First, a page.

America's newest guided-missile frigate and the now-sunk British destroyer Sheffield both have aluminum superstructures. But it's unwise to jump to any hasty conclusions.
So says Capt. Charles L. Mull, who retired last year as the Navy's supervisor of shipbuilding at the Bath Iron Works (BIW).
When the Sheffield was hit by a sea-skimming Argentine missile May 4, its aluminum superstructure (the part above the main deck) melted. The melting point of aluminum -- far lower than steel -- was blamed by some for the severity of the blaze.
Some observers have expressed concern that the new US guided-missile frigates (FFG-7s) also have aluminum superstructures. And other questions have been raised about the ships' defensive capabilities and the relatively exposed position of its sensitive electronic gear.
The US Navy remains reluctant to comment on the Sheffield incident or on the way in which that ship was deployed. But a Navy spokesman does point out that standing orders for more FFG-7s in future years, all with aluminum superstructures (the hulls of the US frigates are steel, as was the hull of the Sheffield) should signal the confidence the Navy holds in its ships.
Captain Mull, who joined in the planning for the FFG-7 in 1973 and has been called the ''father'' of the program, is less reluctant to speak. Captain Mull served as supervisor of shipbuilding for the FFG-7 program at BIW. He notes that the use of aluminum in Navy ships began in the 1950s as complex systems - missile launchers, guns, radars, magazines - continued to be added to topside areas. These required a lighter material than steel for superstructures to keep the ships seaworthy and stable.
''Yes, aluminum melts,'' Mull agrees. But he adds that comparing the FFG-7s with the Sheffield simply because of their common use of that metal is still comparing apples and oranges. ''There are factors in the Sheffield incident that don't apply'' to the FFG-7s, he says. ''The Sheffield was by herself, she had no air cover.'' In many ways, he says, ''she was a sitting duck.''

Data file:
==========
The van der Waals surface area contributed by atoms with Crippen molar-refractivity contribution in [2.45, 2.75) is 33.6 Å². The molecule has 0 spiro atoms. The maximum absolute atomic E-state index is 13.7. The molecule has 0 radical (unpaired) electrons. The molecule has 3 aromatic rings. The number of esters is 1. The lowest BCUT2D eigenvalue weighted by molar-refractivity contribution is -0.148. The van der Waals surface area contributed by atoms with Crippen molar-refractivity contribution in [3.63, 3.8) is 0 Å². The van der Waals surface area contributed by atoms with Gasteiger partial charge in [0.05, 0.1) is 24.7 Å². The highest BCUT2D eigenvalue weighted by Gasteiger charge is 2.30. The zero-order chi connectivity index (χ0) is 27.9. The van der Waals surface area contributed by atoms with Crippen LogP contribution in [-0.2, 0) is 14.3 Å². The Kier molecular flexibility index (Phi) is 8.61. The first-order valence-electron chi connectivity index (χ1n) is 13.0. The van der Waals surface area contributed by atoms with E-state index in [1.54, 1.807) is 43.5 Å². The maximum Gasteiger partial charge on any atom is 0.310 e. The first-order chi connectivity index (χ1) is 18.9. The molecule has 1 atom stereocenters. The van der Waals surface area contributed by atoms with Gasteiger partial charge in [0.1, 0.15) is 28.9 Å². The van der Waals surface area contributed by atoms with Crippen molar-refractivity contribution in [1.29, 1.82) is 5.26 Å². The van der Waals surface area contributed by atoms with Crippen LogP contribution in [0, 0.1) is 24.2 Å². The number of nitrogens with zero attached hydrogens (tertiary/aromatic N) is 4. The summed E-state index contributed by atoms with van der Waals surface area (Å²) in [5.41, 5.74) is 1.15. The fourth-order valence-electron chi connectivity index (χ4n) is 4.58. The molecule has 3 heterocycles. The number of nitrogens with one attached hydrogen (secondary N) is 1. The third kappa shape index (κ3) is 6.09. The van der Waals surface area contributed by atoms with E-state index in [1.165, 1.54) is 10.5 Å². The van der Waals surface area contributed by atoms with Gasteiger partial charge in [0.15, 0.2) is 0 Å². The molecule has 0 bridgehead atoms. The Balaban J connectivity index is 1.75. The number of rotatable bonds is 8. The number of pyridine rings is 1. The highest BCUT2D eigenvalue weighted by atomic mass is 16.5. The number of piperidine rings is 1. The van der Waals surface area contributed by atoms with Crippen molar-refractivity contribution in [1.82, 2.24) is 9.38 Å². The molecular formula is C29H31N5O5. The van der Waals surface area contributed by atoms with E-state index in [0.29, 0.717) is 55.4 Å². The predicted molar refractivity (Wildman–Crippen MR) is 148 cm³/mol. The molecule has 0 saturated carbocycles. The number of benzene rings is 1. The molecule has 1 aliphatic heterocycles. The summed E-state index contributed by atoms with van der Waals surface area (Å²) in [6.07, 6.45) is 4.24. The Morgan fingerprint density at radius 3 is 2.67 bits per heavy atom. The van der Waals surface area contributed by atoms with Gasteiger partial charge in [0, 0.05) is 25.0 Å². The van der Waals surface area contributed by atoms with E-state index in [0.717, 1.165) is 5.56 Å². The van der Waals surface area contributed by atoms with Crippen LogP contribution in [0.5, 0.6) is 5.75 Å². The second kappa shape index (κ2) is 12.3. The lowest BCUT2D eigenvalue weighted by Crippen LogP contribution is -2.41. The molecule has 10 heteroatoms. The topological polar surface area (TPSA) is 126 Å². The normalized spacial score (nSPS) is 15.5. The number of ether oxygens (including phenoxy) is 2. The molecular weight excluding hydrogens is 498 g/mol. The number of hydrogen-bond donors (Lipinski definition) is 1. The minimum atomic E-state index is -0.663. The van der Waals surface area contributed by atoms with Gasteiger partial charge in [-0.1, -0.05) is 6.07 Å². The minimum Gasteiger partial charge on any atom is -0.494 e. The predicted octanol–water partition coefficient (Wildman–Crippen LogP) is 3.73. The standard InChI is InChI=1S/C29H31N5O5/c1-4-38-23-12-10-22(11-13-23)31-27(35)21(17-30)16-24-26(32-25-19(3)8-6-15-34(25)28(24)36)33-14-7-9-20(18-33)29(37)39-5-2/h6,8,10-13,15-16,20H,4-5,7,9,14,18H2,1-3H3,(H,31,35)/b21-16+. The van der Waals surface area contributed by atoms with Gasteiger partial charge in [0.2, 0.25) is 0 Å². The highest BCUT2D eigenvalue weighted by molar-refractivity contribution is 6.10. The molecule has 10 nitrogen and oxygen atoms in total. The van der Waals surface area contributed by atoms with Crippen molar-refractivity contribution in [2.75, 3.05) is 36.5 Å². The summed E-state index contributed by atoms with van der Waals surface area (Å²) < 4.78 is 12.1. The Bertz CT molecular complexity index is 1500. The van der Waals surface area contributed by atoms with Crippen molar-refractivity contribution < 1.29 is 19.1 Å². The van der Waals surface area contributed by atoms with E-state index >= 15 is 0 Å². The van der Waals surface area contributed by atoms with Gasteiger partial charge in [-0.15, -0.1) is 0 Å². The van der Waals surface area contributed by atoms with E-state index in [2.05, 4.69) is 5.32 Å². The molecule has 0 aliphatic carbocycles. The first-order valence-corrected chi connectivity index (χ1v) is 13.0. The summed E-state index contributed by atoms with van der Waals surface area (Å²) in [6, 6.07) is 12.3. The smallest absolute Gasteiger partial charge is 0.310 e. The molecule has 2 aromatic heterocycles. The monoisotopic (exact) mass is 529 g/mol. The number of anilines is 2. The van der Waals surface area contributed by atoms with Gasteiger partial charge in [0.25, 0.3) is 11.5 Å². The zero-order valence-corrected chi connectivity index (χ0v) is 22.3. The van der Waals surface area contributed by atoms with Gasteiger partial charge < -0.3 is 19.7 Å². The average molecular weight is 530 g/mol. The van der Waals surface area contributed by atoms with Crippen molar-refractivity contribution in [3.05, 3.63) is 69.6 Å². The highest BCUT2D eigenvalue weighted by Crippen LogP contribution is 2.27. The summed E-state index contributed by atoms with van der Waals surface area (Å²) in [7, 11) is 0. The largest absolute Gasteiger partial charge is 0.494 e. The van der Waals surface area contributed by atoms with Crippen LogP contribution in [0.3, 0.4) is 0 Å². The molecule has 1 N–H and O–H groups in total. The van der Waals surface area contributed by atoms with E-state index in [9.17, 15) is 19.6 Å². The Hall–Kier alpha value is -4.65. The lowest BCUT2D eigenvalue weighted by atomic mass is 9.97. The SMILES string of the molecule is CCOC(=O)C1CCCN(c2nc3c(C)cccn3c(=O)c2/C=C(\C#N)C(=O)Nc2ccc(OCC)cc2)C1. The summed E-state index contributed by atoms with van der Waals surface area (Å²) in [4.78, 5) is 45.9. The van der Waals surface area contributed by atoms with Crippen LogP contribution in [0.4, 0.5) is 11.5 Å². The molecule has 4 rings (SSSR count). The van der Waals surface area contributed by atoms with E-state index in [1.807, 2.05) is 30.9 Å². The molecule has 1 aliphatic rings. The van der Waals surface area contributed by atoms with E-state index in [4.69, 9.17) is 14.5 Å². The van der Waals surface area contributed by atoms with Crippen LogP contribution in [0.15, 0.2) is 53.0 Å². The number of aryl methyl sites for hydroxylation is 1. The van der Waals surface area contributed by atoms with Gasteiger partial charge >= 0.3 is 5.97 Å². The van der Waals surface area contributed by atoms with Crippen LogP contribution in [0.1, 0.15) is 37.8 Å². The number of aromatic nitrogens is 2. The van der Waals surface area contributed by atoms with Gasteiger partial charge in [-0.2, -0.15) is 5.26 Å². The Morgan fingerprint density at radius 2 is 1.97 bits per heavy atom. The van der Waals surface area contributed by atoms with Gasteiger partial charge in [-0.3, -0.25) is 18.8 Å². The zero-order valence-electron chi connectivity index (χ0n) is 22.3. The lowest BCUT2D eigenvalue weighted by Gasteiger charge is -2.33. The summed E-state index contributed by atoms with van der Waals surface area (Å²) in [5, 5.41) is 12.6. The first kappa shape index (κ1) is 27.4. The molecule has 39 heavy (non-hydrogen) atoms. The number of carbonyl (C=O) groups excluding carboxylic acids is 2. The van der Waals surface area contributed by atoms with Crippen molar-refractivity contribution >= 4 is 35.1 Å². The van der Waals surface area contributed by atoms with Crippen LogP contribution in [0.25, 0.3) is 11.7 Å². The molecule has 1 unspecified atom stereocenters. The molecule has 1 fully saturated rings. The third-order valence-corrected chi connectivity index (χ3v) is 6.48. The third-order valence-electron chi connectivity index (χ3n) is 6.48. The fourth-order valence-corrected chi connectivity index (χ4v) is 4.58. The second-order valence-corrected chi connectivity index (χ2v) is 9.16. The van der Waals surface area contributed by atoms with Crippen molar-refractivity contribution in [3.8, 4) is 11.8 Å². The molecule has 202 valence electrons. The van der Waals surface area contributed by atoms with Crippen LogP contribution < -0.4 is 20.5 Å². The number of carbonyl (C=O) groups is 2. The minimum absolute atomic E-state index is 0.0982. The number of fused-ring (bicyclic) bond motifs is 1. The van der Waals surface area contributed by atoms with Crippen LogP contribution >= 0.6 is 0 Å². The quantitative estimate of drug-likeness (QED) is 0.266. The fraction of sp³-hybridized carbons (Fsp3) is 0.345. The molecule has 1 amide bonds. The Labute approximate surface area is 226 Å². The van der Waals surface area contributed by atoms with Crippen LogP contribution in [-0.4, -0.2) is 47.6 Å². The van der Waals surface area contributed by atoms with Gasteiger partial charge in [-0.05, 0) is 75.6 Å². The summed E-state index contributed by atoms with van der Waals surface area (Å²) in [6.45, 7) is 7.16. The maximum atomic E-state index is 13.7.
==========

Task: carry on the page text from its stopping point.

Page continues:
''The FFG can detect low-flying missiles'' and defend itself against them, Mull points out. And if hit, ''it has fire walls to minimize the spreading of the fire within the superstructure.'' The Navy's chief inspector, a veteran of World World II sea battles, insisted on the change after the first sea trials in 1977, Mull says.
In addition, according to a Navy spokesman, the ships contain both Halon gas and foam fire-control systems. And the aluminum superstructure is strengthed at key points by a polycarbon fabric called Kevlar.
''Ships the size of a frigate are always vulnerable,'' Mull concedes, 'but the probability of a single hit sinking one of these ships is low.''
Most important, he notes, the FFG-7s are designed to work in concert with a task force formed around an aircraft carrier. While the frigates go about their job of protecting the task force from threats from enemy submarines, surface ships, or aircraft, carrier-based aircraft provide added protection for the frigates. The Sheffield had no such air cover.
If a missile -- such as the French-made Exocet that sank the Sheffield -- did elude all other defenses, the FFG-7s are equipped with a ''close in'' defensive system to shoot it down. The Phalanx -- a gattling gun that fires 3,000 rounds per minute -- uses ''closed loop'' radar to guide its shells to their target. It is being installed on new FFG-7s and will be retrofitted onto earlier versions. ''If an Exocet missile came at one of our ships equipped with Phalanx, and all other systems failed to stop it, the Phalanx would destroy it,'' says a Navy spokesman confidently, adding, ''The British don't have this.''
That the ships are being built to the Navy's standards is not a point of contention. Nestled here on the Kennebeck River along Maine's scenic southern coast, Bath Iron Works has an developed an international reputation for producing quality ships on time and under budget. Last fall, the Navy itself termed the FFG-7 program at BIW ''one of the most successful in naval shipbuilding history.'' BIW ''delivered the first seven FFG-7-class vessels at a total of $44 million under budget and a total of 99 weeks (nearly two years) ahead of schedule,'' the Navy report concluded. ''This trend of early-delivery/below-cost construction shows every indication of continuing.''
The FFG-7s are meant to play a key role as part of the Navy's modernization effort, replacing aging destroyers. They carry innovative, computerized defensive and offensive weapons directed from a command room chockful of ''Star Wars''-style video displays. Due to automation, the ship operates with a crew of 185. A crew of about 350 is needed to man the destroyers it replaces.
In May, the yard launched the 10th of the 23 FFG-7s it is scheduled to build. BIW is still ahead of schedule and cost, although the Navy has asked it to no longer release the exact number of weeks or dollars. (The Navy would like to budget for 60 of the ships over the next few years; Todd Shipbuilding Corporation on the West Coast is also building the frigates.)